PSORIASIS CURE, AYURVEDIC PSORIATIC TREATMENTS AT KERALA
AYURVEDIC HEALTH CARE, TRIVANDRUM KERALA CENTER AND ALSO AT
KALKAJI, NEW DELHI, INDIA
Psoriasis is a chronic,
autoimmune disease that appears on the skin. It occurs when
the immune system sends out faulty signals that speed up the
growth cycle of skin cells. Psoriasis is not
There are five types of
psoriasis: plaque, guttate, inverse, pustular and
erythrodermic. The most common form, plaque psoriasis,
appears as raised, red patches or lesions covered with a
silvery white build-up of dead skin cells, called scale.
Psoriasis can occur on any part of the body and is
associated with other serious health conditions, such as
diabetes, heart disease and depression
Psoriasis appears in a
variety of forms with distinct characteristics. Typically,
an individual has only one type of psoriasis at a
time. Generally, one type of psoriasis will clear and
another form of psoriasis will appear in response to
Psoriasis - (psoriasis
Plaque psoriasis (psoriasis
vulgaris) is the most prevalent form of the disease. About
80 percent of those who have psoriasis have this
type. It is characterized by raised, inflamed, red lesions
covered by a silvery white scale. It is typically found on
the elbows, knees, scalp and lower back.
psoriasis is a form of psoriasis that often
starts in childhood or young adulthood. The word guttate is
from the Latin word meaning "drop." This form of psoriasis
appears as small, red, individual spots on the skin. Guttate
lesions usually appear on the trunk and limbs. These spots
are not usually as thick as plaque lesions.
Guttate psoriasis often
comes on quite suddenly. A variety of conditions can bring
on an attack of guttate psoriasis, including upper
respiratory infections, streptococcal throat infections (strep
throat), tonsillitis, stress, injury to the skin and the
administration of certain drugs including antimalarials and
Inverse psoriasis is
found in the armpits, groin, under the breasts, and in other
skin folds around the genitals and the buttocks. This type
of psoriasis appears as bright-red lesions that are
smooth and shiny. Inverse psoriasis is subject to irritation
from rubbing and sweating because of its location in skin
folds and tender areas. It can be more troublesome in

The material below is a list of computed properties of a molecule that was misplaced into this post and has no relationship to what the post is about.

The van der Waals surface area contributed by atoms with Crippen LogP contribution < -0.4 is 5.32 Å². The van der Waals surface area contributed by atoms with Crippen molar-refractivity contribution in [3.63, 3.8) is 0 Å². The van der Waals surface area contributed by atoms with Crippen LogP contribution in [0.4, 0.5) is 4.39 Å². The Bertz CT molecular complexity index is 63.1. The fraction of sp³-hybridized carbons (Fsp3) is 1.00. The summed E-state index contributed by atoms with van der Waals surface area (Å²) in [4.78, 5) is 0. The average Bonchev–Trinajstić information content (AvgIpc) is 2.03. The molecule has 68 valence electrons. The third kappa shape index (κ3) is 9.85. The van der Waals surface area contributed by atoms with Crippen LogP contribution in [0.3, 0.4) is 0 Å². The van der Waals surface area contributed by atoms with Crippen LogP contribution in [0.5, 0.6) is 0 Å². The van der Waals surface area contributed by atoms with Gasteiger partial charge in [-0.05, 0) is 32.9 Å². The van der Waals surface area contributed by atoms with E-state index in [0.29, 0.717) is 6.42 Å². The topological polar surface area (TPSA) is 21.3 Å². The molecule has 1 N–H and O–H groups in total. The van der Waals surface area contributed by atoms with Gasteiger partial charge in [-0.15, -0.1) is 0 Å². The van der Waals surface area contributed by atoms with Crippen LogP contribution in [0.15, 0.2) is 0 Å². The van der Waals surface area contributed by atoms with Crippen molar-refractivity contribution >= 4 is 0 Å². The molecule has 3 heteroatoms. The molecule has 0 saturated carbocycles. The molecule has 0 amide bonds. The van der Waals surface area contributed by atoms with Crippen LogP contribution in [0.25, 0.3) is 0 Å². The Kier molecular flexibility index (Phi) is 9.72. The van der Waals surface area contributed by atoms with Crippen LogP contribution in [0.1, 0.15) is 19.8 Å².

overweight people and those with deep skin folds.
seen in adults, pustular psoriasis is characterized by white
blisters of noninfectious pus (consisting of white blood
cells) surrounded by red skin. There are three types of
Pustular psoriasis may be localized to certain areas
of the body, such as the hands and feet, or covering most of
the body. It begins with the reddening of the skin followed
by formation of pustules and scaling.
Pustular psoriasis may
be triggered by internal medications, irritating topical
agents, overexposure to UV light, pregnancy, systemic
steroids, infections, stress and sudden withdrawal of
systemic medications or potent topical steroids.
Erythrodermic Psoriasis -
psoriasis is a particularly inflammatory form of
psoriasis that affects most of the body surface. It may
occur in association with von Zumbusch pustular psoriasis.
It is characterized by periodic, widespread, fiery redness
of the skin and the shedding of scales in sheets, rather
than smaller flakes. The reddening and shedding of the skin
are often accompanied by severe itching and pain, heart rate
increase, and fluctuating body temperature.
Psoriasis of a Finger Nail
People experiencing the
symptoms of erythrodermic psoriasis flare should go
see a doctor immediately. Erythrodermic psoriasis
causes protein and fluid loss that can lead to severe
illness. The condition may also bring on infection,
pneumonia and congestive heart failure. People with severe
cases of this condition often require hospitalization.
Known triggers of
erythrodermic psoriasis include the abrupt withdrawal
of a systemic psoriasis treatment including
cortisone; allergic reaction to a drug resulting in the
Koebner response; severe sunburns; infection; and
medications such as lithium, anti-malarial drugs; and strong
coal tar products.
No one knows exactly what
causes psoriasis. However, it is understood that the
immune system and genetics play major roles in its
development. Most researchers agree that the immune system
is somehow mistakenly triggered, which causes a series of
events, including acceleration of skin cell growth. A normal
skin cell matures and falls off the body in 28 to 30 days. A
skin cell in a patient with psoriasis takes only 3 to
4 days to mature and instead of falling off (shedding), the
cells pile up on the surface of the skin, forming psoriasis
Scientists believe that at
least 10 percent of the general population inherits one or
more of the genes that create a predisposition to
psoriasis. However, only 2 percent to 3 percent of the
population develops the disease. Researchers believe that
for a person to develop psoriasis, the individual
must have a combination of the genes that cause psoriasis
and be exposed to specific external factors known as
Learn more about genetic and immune system involvement
in psoriasis and psoriatic arthritis.
Psoriasis triggers are not universal. What may cause
one person’s psoriasis to become active, may not
affect another. Established psoriasis triggers
Stress can cause psoriasis to flare for the first
time or aggravate existing psoriasis. Relaxation and
stress reduction may help prevent stress from impacting
Injury to skin
Psoriasis can appear in areas of the skin that have
been injured or traumatized. This is called the Koebner [KEB-ner]
phenomenon. Vaccinations, sunburns and scratches can all
trigger a Koebner response. The Koebner response can be
treated if it is caught early enough.